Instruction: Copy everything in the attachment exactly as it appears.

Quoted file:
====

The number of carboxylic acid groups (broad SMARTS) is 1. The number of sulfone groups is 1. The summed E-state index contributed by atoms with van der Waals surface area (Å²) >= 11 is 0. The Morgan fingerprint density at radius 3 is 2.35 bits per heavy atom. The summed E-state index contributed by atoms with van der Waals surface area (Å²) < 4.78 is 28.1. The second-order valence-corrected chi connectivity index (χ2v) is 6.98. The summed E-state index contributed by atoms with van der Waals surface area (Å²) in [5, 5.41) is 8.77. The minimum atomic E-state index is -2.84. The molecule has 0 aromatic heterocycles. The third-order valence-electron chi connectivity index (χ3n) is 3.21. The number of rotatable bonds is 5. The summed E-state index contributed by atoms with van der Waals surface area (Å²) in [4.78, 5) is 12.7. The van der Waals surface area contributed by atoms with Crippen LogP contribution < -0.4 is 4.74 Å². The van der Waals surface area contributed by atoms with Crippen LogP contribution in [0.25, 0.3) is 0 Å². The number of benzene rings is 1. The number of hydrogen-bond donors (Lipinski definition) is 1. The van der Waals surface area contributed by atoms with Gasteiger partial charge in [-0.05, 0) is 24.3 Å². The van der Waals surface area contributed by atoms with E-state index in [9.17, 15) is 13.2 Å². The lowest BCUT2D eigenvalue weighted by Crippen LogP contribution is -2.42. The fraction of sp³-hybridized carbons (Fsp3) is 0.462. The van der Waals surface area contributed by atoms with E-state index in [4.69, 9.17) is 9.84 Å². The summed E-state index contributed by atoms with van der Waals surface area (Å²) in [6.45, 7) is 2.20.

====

The number of carboxylic acid groups (broad SMARTS) is 1. The number of sulfone groups is 1. The summed E-state index contributed by atoms with van der Waals surface area (Å²) >= 11 is 0. The Morgan fingerprint density at radius 3 is 2.35 bits per heavy atom. The summed E-state index contributed by atoms with van der Waals surface area (Å²) < 4.78 is 28.1. The second-order valence-corrected chi connectivity index (χ2v) is 6.98. The summed E-state index contributed by atoms with van der Waals surface area (Å²) in [5, 5.41) is 8.77. The minimum atomic E-state index is -2.84. The molecule has 0 aromatic heterocycles. The third-order valence-electron chi connectivity index (χ3n) is 3.21. The number of rotatable bonds is 5. The summed E-state index contributed by atoms with van der Waals surface area (Å²) in [4.78, 5) is 12.7. The van der Waals surface area contributed by atoms with Crippen LogP contribution < -0.4 is 4.74 Å². The van der Waals surface area contributed by atoms with Crippen LogP contribution in [0.25, 0.3) is 0 Å². The number of benzene rings is 1. The number of hydrogen-bond donors (Lipinski definition) is 1. The van der Waals surface area contributed by atoms with Gasteiger partial charge in [-0.05, 0) is 24.3 Å². The van der Waals surface area contributed by atoms with E-state index in [9.17, 15) is 13.2 Å². The lowest BCUT2D eigenvalue weighted by Crippen LogP contribution is -2.42. The fraction of sp³-hybridized carbons (Fsp3) is 0.462. The van der Waals surface area contributed by atoms with E-state index in [4.69, 9.17) is 9.84 Å². The summed E-state index contributed by atoms with van der Waals surface area (Å²) in [6.45, 7) is 2.20.